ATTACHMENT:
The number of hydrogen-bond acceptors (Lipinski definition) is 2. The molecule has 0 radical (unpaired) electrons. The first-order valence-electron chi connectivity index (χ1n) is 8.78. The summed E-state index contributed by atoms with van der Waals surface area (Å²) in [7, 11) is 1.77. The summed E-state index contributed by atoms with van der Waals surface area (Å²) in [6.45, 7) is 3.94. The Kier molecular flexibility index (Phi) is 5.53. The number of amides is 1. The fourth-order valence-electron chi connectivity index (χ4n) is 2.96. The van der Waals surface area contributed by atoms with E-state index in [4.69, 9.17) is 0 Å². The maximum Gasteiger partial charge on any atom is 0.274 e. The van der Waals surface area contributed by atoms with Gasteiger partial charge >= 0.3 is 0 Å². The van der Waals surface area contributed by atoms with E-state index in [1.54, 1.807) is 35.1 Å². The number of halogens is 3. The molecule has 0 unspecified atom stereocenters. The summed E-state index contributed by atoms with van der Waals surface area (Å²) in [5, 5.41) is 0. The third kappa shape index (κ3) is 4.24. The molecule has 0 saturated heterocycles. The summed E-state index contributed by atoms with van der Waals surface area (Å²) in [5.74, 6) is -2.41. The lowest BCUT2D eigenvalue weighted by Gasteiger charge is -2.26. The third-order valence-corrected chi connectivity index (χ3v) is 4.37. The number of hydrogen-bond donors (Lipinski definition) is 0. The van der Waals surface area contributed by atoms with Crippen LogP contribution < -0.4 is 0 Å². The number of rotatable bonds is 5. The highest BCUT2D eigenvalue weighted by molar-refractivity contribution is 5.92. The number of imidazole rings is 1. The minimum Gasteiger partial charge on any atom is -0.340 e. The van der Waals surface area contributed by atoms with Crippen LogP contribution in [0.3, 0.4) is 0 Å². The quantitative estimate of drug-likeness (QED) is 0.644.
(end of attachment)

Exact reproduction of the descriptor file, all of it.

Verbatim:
The number of hydrogen-bond acceptors (Lipinski definition) is 2. The molecule has 0 radical (unpaired) electrons. The first-order valence-electron chi connectivity index (χ1n) is 8.78. The summed E-state index contributed by atoms with van der Waals surface area (Å²) in [7, 11) is 1.77. The summed E-state index contributed by atoms with van der Waals surface area (Å²) in [6.45, 7) is 3.94. The Kier molecular flexibility index (Phi) is 5.53. The number of amides is 1. The fourth-order valence-electron chi connectivity index (χ4n) is 2.96. The van der Waals surface area contributed by atoms with E-state index in [4.69, 9.17) is 0 Å². The maximum Gasteiger partial charge on any atom is 0.274 e. The van der Waals surface area contributed by atoms with Gasteiger partial charge >= 0.3 is 0 Å². The van der Waals surface area contributed by atoms with E-state index in [1.54, 1.807) is 35.1 Å². The number of halogens is 3. The molecule has 0 unspecified atom stereocenters. The summed E-state index contributed by atoms with van der Waals surface area (Å²) in [5, 5.41) is 0. The third kappa shape index (κ3) is 4.24. The molecule has 0 saturated heterocycles. The summed E-state index contributed by atoms with van der Waals surface area (Å²) in [5.74, 6) is -2.41. The lowest BCUT2D eigenvalue weighted by Gasteiger charge is -2.26. The third-order valence-corrected chi connectivity index (χ3v) is 4.37. The number of hydrogen-bond donors (Lipinski definition) is 0. The van der Waals surface area contributed by atoms with Crippen LogP contribution < -0.4 is 0 Å². The number of rotatable bonds is 5. The highest BCUT2D eigenvalue weighted by molar-refractivity contribution is 5.92. The number of imidazole rings is 1. The minimum Gasteiger partial charge on any atom is -0.340 e. The van der Waals surface area contributed by atoms with Crippen LogP contribution in [0.3, 0.4) is 0 Å². The quantitative estimate of drug-likeness (QED) is 0.644.